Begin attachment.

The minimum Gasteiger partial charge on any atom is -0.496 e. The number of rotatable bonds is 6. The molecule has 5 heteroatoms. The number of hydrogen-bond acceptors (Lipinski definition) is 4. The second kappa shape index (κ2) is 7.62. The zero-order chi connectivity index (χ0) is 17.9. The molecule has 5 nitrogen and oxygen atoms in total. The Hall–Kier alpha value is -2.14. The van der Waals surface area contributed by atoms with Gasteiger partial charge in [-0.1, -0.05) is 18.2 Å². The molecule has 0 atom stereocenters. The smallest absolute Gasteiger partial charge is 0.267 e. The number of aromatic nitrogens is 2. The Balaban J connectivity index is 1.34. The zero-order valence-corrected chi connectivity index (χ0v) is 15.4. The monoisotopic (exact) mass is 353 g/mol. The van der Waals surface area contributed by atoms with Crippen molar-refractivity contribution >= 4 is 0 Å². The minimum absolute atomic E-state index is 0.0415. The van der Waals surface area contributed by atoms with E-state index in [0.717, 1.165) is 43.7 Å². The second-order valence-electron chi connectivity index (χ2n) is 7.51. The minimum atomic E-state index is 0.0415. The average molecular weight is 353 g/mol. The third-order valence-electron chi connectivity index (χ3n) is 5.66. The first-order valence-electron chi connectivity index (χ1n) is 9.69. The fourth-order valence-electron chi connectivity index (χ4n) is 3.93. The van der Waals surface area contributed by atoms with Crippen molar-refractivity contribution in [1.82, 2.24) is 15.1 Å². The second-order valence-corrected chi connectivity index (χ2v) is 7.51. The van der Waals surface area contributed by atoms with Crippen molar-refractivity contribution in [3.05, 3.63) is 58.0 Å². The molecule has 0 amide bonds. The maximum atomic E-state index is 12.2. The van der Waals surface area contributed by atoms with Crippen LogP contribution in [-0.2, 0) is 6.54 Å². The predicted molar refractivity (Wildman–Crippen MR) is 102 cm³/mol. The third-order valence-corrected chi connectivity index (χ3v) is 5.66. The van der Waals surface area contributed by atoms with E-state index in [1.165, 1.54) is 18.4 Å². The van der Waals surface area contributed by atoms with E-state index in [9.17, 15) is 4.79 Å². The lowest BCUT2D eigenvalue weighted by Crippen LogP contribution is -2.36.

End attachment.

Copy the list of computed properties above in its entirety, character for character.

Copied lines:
The minimum Gasteiger partial charge on any atom is -0.496 e. The number of rotatable bonds is 6. The molecule has 5 heteroatoms. The number of hydrogen-bond acceptors (Lipinski definition) is 4. The second kappa shape index (κ2) is 7.62. The zero-order chi connectivity index (χ0) is 17.9. The molecule has 5 nitrogen and oxygen atoms in total. The Hall–Kier alpha value is -2.14. The van der Waals surface area contributed by atoms with Gasteiger partial charge in [-0.1, -0.05) is 18.2 Å². The molecule has 0 atom stereocenters. The smallest absolute Gasteiger partial charge is 0.267 e. The number of aromatic nitrogens is 2. The Balaban J connectivity index is 1.34. The zero-order valence-corrected chi connectivity index (χ0v) is 15.4. The monoisotopic (exact) mass is 353 g/mol. The van der Waals surface area contributed by atoms with Crippen molar-refractivity contribution >= 4 is 0 Å². The minimum absolute atomic E-state index is 0.0415. The van der Waals surface area contributed by atoms with E-state index in [0.717, 1.165) is 43.7 Å². The second-order valence-electron chi connectivity index (χ2n) is 7.51. The minimum atomic E-state index is 0.0415. The average molecular weight is 353 g/mol. The third-order valence-electron chi connectivity index (χ3n) is 5.66. The first-order valence-electron chi connectivity index (χ1n) is 9.69. The fourth-order valence-electron chi connectivity index (χ4n) is 3.93. The van der Waals surface area contributed by atoms with Crippen molar-refractivity contribution in [1.82, 2.24) is 15.1 Å². The second-order valence-corrected chi connectivity index (χ2v) is 7.51. The van der Waals surface area contributed by atoms with Crippen molar-refractivity contribution in [3.05, 3.63) is 58.0 Å². The molecule has 0 amide bonds. The maximum atomic E-state index is 12.2. The van der Waals surface area contributed by atoms with Crippen LogP contribution in [-0.2, 0) is 6.54 Å². The predicted molar refractivity (Wildman–Crippen MR) is 102 cm³/mol. The third-order valence-corrected chi connectivity index (χ3v) is 5.66. The van der Waals surface area contributed by atoms with E-state index in [1.165, 1.54) is 18.4 Å². The van der Waals surface area contributed by atoms with E-state index in [9.17, 15) is 4.79 Å². The lowest BCUT2D eigenvalue weighted by Crippen LogP contribution is -2.36.